Along with amalaki, chywanprash also contains ghee, honey and/or sugar, and many other herbs. It is balancing for all constitutions, and is safe for kids to eat.

As general maintenance, I eat chywanprash every day. Personally, I like to just eat it right off the spoon, but I know others that prefer to spread it on toast. I’ve even had chywanprash cookies. Chywanprash is a little funky looking, I’ll admit, but it tastes super sweet and I find it easy to like.

Chywanprash is an effective cold and flu fighter and is the first thing I reach for when I start to feel run down. Dosage is a spoonful a day for maintenance and more when needed. In fact, I tell others to think of it more as a food than as a medicine, so it’s okay to eat several spoonfuls a day if you start to feel unwell.

Make friends with chywanprash, and your body will thank you. I promise.

 

 

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Ayurvedic herb focus: Turmeric

 

Turmeric seems to be the hot supplement right now, and for good reason. Ayurveda makes great use of this bright orange spice.

Turmeric is most famously known for it’s anti-inflammatory properties. This comes in handy when dealing with muscle or joint pain, headache, inflamed sinuses, and skin rashes. Turmeric acts as a vulnerary, meaning that it doesn’t simply reduce inflammation but also actually repairs the tissues. Yogis love turmeric because it helps keep the body pain-free during asana and long periods of meditation.

One of my favorite ways of taking turmeric is to make a paste of dried turmeric and fresh, raw honey. Keep this paste handy – you will find many uses for it. I keep a jar in my cupboard at all times, so it’s always ready whenever I need it. An easy way to relieve a headache is to make a tea with this paste. I take a tea mug, fill it about a third of the way with cold water, and then fill it the rest of the way with hot water. Add a spoonful of the turmeric-honey paste, a few grinds of black pepper (to help absorb the turmeric) and a squeeze of fresh lemon juice. Stir and drink. **As a side note, never heat honey, as this cooks the honey which destroys many of it’s medicinal properties as well as creating ama, which is a sort of toxic sludge and the root of most disease. This is why I start with cold water added to the hot water; then it’s the perfect temperature.

This turmeric-honey paste can also be used on cold sores. I’ve found it quickly reduces and heals their ugly little breakouts. Just smear a bit of the paste on the sore, and you’re done. It certainly tastes much better than other cold sore medicine, and works better too.

Yogis like to make and drink golden milk, which is essentially turmeric and milk (the fat from milk helps to deliver the turmeric further into the tissues). Traditionally made with cow’s milk, you can substitute almond or coconut milk if desired. Warm the milk gently (not too hot since honey will be added), add some turmeric and honey, perhaps some ghee, add ginger if you like it, and there you have it: yummy golden milk. Your joints will thank you.

Turmeric is also a really great natural antibiotic. And better than prescribed antibiotics, which kill off the good bacteria in the gut, turmeric actually promotes the growth of good bacteria. Take turmeric at the first sign of illness, and chances are you might not end up getting sick at all.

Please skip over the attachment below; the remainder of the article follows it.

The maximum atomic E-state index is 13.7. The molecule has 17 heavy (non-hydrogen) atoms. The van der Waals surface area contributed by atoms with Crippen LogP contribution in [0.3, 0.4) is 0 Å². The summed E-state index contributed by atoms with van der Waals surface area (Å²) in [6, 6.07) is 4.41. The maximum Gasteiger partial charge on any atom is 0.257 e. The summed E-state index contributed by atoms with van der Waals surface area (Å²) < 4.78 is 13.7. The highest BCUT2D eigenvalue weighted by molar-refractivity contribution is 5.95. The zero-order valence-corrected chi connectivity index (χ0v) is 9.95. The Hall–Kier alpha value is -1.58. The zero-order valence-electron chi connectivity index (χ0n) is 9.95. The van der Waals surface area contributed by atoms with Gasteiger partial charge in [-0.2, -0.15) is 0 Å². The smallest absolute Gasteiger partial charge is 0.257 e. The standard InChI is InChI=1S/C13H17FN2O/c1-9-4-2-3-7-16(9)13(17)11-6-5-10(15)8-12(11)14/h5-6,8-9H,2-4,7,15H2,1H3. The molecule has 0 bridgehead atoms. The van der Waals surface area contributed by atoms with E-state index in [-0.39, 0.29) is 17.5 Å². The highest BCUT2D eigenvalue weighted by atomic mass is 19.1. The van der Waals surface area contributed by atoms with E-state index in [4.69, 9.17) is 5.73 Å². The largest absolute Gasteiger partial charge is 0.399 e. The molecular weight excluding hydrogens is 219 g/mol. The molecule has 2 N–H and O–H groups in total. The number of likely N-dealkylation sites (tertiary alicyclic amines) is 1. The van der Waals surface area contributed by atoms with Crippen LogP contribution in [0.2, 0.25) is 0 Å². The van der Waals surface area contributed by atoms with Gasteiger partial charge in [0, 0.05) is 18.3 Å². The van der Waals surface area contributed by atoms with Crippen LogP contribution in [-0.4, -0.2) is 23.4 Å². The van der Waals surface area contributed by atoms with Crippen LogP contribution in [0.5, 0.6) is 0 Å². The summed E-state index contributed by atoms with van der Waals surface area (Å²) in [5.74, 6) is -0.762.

Another way I take turmeric is mixed with aloe gel. This is a common Ayurvedic preparation, and is best for pitta types and/or taken in summertime. Mixing about a half teaspoon of dried turmeric into a tablespoon of aloe gel will help to stimulate the liver, cleanses the blood, cools the body and mind, increases metabolism, and eases menstruation. A little warning: this mixture is the least palatable way to take turmeric, at least that I have found.

Of course, adding turmeric to your cooking is a great way to get more of it in you to receive it’s benefits. Aside from curries and kitchari, I don’t tend to use it in my cooking so much, which is why I take it in all these other ways.

One piece of advice when working with turmeric: it will stain almost anything it comes in contact with. Be very careful when preparing or consuming it.

 

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Japji Sahib, 365

Today marks one year of chanting Japji as part of my daily morning sadhana.

Japji is a sacred prayer chanted by many people all over the world. It comes from the Sikh tradition, of which Yogi Bhajan was a part. Because of his faith, his teachings are greatly influenced by the Sikh religion. He taught Kundalini Yogis about the power of chanting Japji every day, and it took me a long time, but finally, one year ago, I decided to give it a try.

The word Japji is translated as the song of the soul. It was written by Guru Nanak, the first Guru of the Sikhs. As the story goes, he was bathing one day and went under water. While underwater, he experienced enlightenment and stayed submerged for three days. Japji is Guru Nanak’s story of enlightenment; his realization that the soul is perfect and divine and his understanding of the purpose of life. This realization is best summed up in my favorite translation of Japji, which begins with the line We are one with God; this is our true identity. It is thought that by chanting this long prayer, our vibration is lifted to the point that Guru Nanak was vibrating from when he first spoke these words. Anything within us that does not match this high vibration is essentially shaken off; released to the ethers.